If you build it, they will come.

posted Jul 23, 2013, 9:41 PM by Ginger Bowman
Last week at the Family Gathering in San Antonio, I led a seminar that largely focused on churches ministering to college students through mentoring relationships.  At the end of our time, a student in the room raised his hand and said, "I just want to affirm what you said.  That's what I am looking for, an adult who will disciple me and teach me in the faith."  He went on to say that up to now, he has done much of his spiritual growth and learning on his own.  Other students with him felt the same way.  

His testimony drove home the point, and tugged at our hearts.  How many students are out there in our communities looking for someone to walk with them on their journey?  How many more students need an adult to mentor them?  A safe place to ask the hard questions?  A helping hand in learning how to navigate the perils of adulthood?  

If you build it, they will come.  I am convinced that if the church will be available for those kinds of relationships with students, students will come to be a part of the church.   The question is, how do we equip adults in the church to be disciplers and mentors to students?  It may not be as difficult as you think.  

"You want me to disciple someone?"  Many Christians don't feel that they are adequately equipped to disciple someone else in the faith.  Certainly learning how to disciple someone well is a process, but it can be done.  Here are a few things to share with a new leader to help them overcome any anxiety and get started: 
  • Discipleship is simply saying to someone, as Paul did, "follow me, as I follow Christ (1Cor. 11:1)."  Being a discipler doesn't mean that you have "arrived" at your spiritual destination.  It means sharing your own spiritual journey with someone else.  Share what God is teaching you.  Listen and be prepared to ask good follow up questions.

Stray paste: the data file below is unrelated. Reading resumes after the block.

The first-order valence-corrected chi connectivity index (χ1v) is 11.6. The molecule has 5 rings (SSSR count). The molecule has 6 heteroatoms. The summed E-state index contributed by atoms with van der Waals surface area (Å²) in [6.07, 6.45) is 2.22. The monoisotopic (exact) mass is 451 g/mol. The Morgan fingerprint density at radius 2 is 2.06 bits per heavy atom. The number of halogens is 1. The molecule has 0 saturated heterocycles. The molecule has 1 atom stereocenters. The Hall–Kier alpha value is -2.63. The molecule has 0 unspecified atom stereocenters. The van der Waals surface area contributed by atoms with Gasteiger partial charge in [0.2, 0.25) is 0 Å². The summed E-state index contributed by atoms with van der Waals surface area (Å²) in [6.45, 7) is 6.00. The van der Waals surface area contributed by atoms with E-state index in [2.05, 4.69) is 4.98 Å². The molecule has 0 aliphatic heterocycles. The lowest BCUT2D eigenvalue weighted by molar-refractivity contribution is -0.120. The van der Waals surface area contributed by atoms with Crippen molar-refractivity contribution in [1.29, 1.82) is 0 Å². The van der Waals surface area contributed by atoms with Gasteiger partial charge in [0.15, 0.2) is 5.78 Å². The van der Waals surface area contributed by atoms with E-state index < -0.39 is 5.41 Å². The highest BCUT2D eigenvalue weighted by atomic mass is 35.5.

• Discipleship is modeling and sharing our lives with other Christ followers.  Many students need help with the practical things of life.  Personal finance.  How to buy a car?  Navigating difficult family relationships.  Applying for a job.  Sharing practical life experiences can help students with their own lives.  Paul says in 1 Thessalonians 2:8, "Because we loved you so much, we were delighted to share with you not only the gospel of God but our lives as well." 
  • Discipleship doesn't mean having all of the answers.  Tim Elmore of Growing Leaders says that students have access to the information.  What they need from us is someone to help them process it.  Read what they are reading and ask good questions about what they have read.  Help them know which sources are reliable and which are not.  Why isn't Google a good place to go to interpret difficult Bible passages?
  • You may already be discipling someone.  Where are some places that you already are influencing others?  Are you training new workers at your workplace?  Are you already serving in a church ministry?  Who looks up to you?  It's likely that you are already investing in someone's life, but you haven't defined it as "mentoring" or "discipling."  What small intentional changes could you make that would transform those relationships into a discipling relationship?  
We are all called to disciple others.  Though we do not have to know everything, we do have to be becoming disciples ourselves, studying God's Word, abiding in Christ and intentionally following Him daily.  And, as we go along, teach others.  As we model these skills in our own lives we enable those we lead to disciple others.  Let's start now building a culture of discipleship in our churches that will lead to generations of students and others being discipled in their faith.  
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